Pre-Trial LDP

Limited Driving Privilege NC DWIOne of the first questions every new DWI client asks is how can they drive to get to work, go to school, pick up their children from school, and/or go out with friends. Well, in most cases, you can get a Limited Driving Privilege. As the name implies, it is not an open-ended license. Your ability to drive will be restricted. Not to worry. We can help you with this process. There are basically four things required. The first two you have to get. The last requirements are an affidavit that we prepare (and you sign in front of a notary), and presentation of a completed petition to a District Court judge.

While often it is possible to get a Limited Driving Privilege (LDP) in North Carolina after an NC DWI, these Limited Driving Privileges are not available in every case and do come with restrictions.  With the help of an experienced NC DWI lawyer, however, the process gets alot easier than if you try to handle this aspect of a DWI case on your own.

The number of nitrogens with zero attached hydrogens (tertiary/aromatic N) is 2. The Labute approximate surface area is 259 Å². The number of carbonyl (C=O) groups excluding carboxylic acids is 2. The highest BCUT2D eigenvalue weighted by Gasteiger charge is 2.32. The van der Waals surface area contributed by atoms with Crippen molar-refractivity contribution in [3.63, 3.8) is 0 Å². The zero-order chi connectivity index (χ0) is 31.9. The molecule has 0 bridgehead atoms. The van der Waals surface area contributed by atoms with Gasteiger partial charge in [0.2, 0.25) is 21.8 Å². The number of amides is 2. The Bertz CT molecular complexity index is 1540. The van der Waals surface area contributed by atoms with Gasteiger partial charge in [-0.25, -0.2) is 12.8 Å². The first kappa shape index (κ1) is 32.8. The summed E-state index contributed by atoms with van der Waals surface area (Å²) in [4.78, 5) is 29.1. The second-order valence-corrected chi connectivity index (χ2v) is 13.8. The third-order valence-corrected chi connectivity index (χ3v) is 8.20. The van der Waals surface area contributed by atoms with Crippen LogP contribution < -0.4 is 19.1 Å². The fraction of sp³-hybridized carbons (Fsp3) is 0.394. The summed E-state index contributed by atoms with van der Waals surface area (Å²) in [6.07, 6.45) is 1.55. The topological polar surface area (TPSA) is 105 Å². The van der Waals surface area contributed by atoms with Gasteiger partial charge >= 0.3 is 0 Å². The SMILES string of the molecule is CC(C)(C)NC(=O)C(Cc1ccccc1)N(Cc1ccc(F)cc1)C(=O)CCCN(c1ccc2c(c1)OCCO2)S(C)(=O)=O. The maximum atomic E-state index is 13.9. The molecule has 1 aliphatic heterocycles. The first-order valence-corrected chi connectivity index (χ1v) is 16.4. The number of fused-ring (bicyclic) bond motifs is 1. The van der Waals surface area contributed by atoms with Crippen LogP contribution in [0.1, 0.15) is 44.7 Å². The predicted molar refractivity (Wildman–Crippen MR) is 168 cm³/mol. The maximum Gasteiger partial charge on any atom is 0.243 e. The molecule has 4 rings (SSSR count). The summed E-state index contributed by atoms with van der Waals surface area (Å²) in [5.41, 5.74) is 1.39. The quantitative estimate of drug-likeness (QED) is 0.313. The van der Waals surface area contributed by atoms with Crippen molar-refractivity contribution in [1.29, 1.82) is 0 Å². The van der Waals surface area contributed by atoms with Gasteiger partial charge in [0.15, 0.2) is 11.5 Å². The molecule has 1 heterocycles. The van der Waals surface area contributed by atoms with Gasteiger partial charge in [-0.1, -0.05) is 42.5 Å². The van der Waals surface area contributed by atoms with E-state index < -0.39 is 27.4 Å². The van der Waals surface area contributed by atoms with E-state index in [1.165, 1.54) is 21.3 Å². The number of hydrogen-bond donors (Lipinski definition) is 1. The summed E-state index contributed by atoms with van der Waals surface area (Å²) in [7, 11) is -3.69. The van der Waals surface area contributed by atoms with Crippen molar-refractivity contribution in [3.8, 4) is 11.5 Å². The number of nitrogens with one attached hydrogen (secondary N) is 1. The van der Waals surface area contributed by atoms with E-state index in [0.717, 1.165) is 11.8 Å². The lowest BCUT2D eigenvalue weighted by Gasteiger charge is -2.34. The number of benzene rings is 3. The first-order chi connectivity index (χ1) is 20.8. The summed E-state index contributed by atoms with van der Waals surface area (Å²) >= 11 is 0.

All Limited Driving Privileges are subject to the condition that the driver may only drive when essential.  What is essential driving can be enumerated.  Usually, a driver will be limited to what is necessary for the driver’s own employment or education, essential to the driver’s household, and driving to emergency medical care.

Time of day restrictions can be applied to any of these essential purposes, e.g. household trips can be limited to normal work hours.  Driving may also be limited to a specified area, specified routes, or to specified locations.  Any deviation from a standard workweek or from standard needs will need to be supported by reliable documentation from an employer for such deviations of the standard hours to be available.

In addition to limits on what driving is allowable under the privilege, LDPs will necessarily require that the driver abstain from consuming any alcohol while driving or have any alcohol in their blood while driving. Violation of these conditions will result in an immediate revocation of the Limited Driving Privilege, possible revocation of conditioned probation, and even a possible subsequent DWI. At that point, no LDP will be available to you, and a subsequent DWI will count as a Grossly Aggravating Factor and most probably result in mandatory jail time upon conviction or plea.

In short, a Limited Driving Privilege is just that. It is a limited allowance to get where you absolutely need to be. If abused, the privilege will be rescinded and much harsher penalties will result.

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